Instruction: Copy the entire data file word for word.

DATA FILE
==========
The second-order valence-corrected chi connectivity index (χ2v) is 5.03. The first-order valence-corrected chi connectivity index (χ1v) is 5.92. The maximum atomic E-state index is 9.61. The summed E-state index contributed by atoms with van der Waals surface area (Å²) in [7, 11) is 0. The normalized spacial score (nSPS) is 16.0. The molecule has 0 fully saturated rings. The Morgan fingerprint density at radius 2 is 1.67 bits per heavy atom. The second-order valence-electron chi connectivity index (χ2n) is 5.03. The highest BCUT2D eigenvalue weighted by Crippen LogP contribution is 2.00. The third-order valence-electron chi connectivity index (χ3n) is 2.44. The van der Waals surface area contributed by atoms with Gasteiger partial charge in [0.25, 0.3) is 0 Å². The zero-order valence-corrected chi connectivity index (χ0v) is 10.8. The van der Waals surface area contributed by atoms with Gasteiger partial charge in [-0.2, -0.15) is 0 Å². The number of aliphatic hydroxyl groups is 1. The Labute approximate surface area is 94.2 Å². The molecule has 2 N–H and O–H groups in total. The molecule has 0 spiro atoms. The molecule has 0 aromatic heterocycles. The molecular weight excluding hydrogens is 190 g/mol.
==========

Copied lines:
The second-order valence-corrected chi connectivity index (χ2v) is 5.03. The first-order valence-corrected chi connectivity index (χ1v) is 5.92. The maximum atomic E-state index is 9.61. The summed E-state index contributed by atoms with van der Waals surface area (Å²) in [7, 11) is 0. The normalized spacial score (nSPS) is 16.0. The molecule has 0 fully saturated rings. The Morgan fingerprint density at radius 2 is 1.67 bits per heavy atom. The second-order valence-electron chi connectivity index (χ2n) is 5.03. The highest BCUT2D eigenvalue weighted by Crippen LogP contribution is 2.00. The third-order valence-electron chi connectivity index (χ3n) is 2.44. The van der Waals surface area contributed by atoms with Gasteiger partial charge in [0.25, 0.3) is 0 Å². The zero-order valence-corrected chi connectivity index (χ0v) is 10.8. The van der Waals surface area contributed by atoms with Gasteiger partial charge in [-0.2, -0.15) is 0 Å². The number of aliphatic hydroxyl groups is 1. The Labute approximate surface area is 94.2 Å². The molecule has 2 N–H and O–H groups in total. The molecule has 0 spiro atoms. The molecule has 0 aromatic heterocycles. The molecular weight excluding hydrogens is 190 g/mol.